Decided: July 22, 1940.
GEORGE SACK, PETITIONER-PROSECUTOR,
CITY OF OCEAN CITY, A MUNICIPAL CORPORATION OF THE STATE OF NEW JERSEY, RESPONDENT-DEFENDANT
On writ of certiorari.
For the prosecutor, Alexander Blatt.
For the defendant, French B. Loveland and John E. Boswell.
Before Justices Case, Donges and Heher.
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The opinion of the court was delivered by
CASE, J. On February 4th, 1938, George Sack, as alleged, sustained an accident arising out of and in the course of his employment. He filed a petition in the Workmen's Compensation Bureau on April 1st, 1938, and his employer, the City of Ocean City, a municipal corporation, filed an answer. The matter was noticed for hearing before the Compensation Bureau, and at the appointed time the claimant did not appear. Thereupon the employer gave notice, under R.S. 34:15-54, that unless the cause was moved for hearing within one month the claim would be considered abandoned and the petition dismissed. The claimant did not move within the month, and on October 15th, 1938, an order was entered in the bureau dismissing the petition and declaring the claim abandoned. There had been no hearing of the case on its merits and no proofs submitted. On December 7th, 1938, Sack filed a new petition to which the employer, on January 25th, 1939, filed an answer which not only contained responses pertinent to the allegations of the petition and making issue thereon but also reserved the right to move to dismiss upon the ground that the previous petition had been dismissed for failure of prosecution and that an order had been entered dismissing the petition and the cause. At the hearing the motion to dismiss was made and denied. The bureau found for the petitioner on the merits and made an award of compensation. On appeal the Cape May Common Pleas considered that the earlier dismissal was a final adjudication of the claim and upon that finding signed a rule for judgment reversing the bureau. The writ brings up that judgment and matters incident thereto.
The wording of the statute, viz., "that unless the cause is moved for hearing within one month of the service" of notice of motion to dismiss for want of prosecution "the claim will be considered abandoned and the petition dismissed," presents ground for uncertainty. But we think that the anticipated official act was the dismissal of the petition, not as an adverse adjudication of the claim, but upon the belief that the claim had been abandoned. It is one thing to consider that the claim is abandoned and therefore to dismiss a pending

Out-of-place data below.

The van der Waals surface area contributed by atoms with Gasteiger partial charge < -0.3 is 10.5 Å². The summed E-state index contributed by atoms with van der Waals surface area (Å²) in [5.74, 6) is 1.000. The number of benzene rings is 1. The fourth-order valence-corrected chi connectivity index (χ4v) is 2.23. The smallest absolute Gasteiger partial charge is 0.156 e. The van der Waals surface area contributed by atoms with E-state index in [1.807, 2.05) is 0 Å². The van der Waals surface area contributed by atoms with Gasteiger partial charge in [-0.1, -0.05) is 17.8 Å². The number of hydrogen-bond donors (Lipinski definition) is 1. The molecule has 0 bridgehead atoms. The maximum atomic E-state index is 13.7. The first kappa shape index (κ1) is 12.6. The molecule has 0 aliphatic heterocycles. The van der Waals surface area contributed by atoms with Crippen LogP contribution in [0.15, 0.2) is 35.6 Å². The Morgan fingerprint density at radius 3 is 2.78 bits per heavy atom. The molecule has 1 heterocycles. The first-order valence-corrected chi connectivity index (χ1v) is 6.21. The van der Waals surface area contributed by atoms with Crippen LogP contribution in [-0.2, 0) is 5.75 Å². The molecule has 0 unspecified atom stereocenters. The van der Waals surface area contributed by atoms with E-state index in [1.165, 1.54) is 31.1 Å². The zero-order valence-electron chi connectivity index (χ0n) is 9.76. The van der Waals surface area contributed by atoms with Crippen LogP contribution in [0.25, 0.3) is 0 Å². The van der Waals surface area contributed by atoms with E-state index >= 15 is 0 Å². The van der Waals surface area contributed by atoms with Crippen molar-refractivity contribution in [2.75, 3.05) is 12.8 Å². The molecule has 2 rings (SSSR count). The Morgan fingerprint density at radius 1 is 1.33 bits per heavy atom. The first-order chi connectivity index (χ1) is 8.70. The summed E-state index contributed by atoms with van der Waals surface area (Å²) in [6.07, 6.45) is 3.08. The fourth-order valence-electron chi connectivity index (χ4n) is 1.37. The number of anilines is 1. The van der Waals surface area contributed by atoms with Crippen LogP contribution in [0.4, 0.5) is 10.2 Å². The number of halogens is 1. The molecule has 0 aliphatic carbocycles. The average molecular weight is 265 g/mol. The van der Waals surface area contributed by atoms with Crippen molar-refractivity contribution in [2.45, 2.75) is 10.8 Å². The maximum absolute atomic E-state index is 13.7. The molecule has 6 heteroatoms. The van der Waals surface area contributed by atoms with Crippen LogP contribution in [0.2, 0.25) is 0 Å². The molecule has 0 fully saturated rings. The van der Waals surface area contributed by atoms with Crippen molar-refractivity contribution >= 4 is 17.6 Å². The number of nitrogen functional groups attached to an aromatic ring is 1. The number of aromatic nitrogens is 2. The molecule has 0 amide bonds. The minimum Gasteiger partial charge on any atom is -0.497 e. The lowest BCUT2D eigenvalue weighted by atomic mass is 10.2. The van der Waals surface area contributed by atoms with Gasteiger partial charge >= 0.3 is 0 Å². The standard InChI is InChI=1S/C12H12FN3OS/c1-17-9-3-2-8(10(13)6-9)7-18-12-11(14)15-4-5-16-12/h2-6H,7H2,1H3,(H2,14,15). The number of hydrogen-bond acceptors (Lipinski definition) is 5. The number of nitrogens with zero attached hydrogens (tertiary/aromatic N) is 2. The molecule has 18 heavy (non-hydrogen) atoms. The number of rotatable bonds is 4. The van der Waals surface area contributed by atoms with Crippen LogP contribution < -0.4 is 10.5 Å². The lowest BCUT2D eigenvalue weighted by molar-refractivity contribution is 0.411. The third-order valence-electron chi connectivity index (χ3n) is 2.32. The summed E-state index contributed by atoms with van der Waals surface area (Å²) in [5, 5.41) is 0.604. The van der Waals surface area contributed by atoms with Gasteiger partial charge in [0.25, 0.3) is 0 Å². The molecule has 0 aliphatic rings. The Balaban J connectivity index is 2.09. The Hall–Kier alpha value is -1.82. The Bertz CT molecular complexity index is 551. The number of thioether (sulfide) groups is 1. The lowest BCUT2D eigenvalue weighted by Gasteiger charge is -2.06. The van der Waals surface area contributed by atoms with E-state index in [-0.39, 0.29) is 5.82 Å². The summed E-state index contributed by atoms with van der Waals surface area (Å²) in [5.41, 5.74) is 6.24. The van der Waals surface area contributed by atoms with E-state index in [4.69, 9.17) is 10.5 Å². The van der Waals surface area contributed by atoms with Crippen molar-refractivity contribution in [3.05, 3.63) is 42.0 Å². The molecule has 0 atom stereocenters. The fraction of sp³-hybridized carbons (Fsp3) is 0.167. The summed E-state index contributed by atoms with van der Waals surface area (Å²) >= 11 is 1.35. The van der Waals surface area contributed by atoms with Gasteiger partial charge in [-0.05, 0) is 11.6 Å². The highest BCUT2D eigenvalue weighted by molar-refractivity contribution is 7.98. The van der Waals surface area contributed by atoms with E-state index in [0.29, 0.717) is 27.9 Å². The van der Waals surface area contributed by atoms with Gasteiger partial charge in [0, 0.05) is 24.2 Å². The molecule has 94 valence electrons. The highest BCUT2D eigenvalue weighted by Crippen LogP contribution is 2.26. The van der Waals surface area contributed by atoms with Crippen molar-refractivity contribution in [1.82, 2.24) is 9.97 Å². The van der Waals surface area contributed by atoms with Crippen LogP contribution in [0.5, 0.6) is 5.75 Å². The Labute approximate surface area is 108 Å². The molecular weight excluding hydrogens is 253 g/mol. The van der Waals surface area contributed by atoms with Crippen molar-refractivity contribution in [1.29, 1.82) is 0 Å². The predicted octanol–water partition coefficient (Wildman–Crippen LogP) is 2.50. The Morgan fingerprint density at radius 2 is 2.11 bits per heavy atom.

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petition; it is another thing to dismiss a petition and also to adjudicate that the claimant is thereby estopped from further suit. Our thought is that the former course, and not the latter, was designed by the legislature.
The bureau, in our opinion, was right. The dismissal of the petition corresponded to a judgment of nonsuit in general practice. If the period of limitation for the filing of a petition for compensation had run when the original petition was dismissed or prior to the filing of the new petition, the claimant would have been out. But it had not run. Under R.S. 34:15-51 a claimant for compensation under article 2 of the chapter on workmen's compensation has two years from the time of the accident within which to file his petition. The accident, as above stated, was on February 4th, 1938. The second and effective petition was filed December 7th, 1938. We fail to see wherein the employer was prejudiced. The employe could have waited until the second filing date and much later for the filing of his first petition. No satisfying reason is presented to us why a workman under the cited provisions of a statute which ordinarily is construed liberally in his interest should be accorded more harsh treatment than would a litigant in an action at law under like circumstances. The cases cited contra are not pertinent: Lepf v. Chambersburg Building and Loan Association, 120 N.J.L. 535, sustained the Common Pleas Court in dismissing an appeal under the circumstances therein described; Ringwalt Linoleum Works v. Liquor, 89 Id. 452, was decided upon the ground of laches when there was no statutory limitation upon the time for filing claims; Smolska v. Court of Common Pleas, 6 N.J. Mis. R. 160, affirmed, 105 N.J.L. 247, affirmed the Pleas, which in turn had affirmed the Workmen's Compensation Bureau in dismissing the petition for a delay of more than a year in taking any step on a petition that had been filed within time, the statutory limitation for filing being then one year.
The judgment in the Pleas will be reversed. Costs to the prosecutor.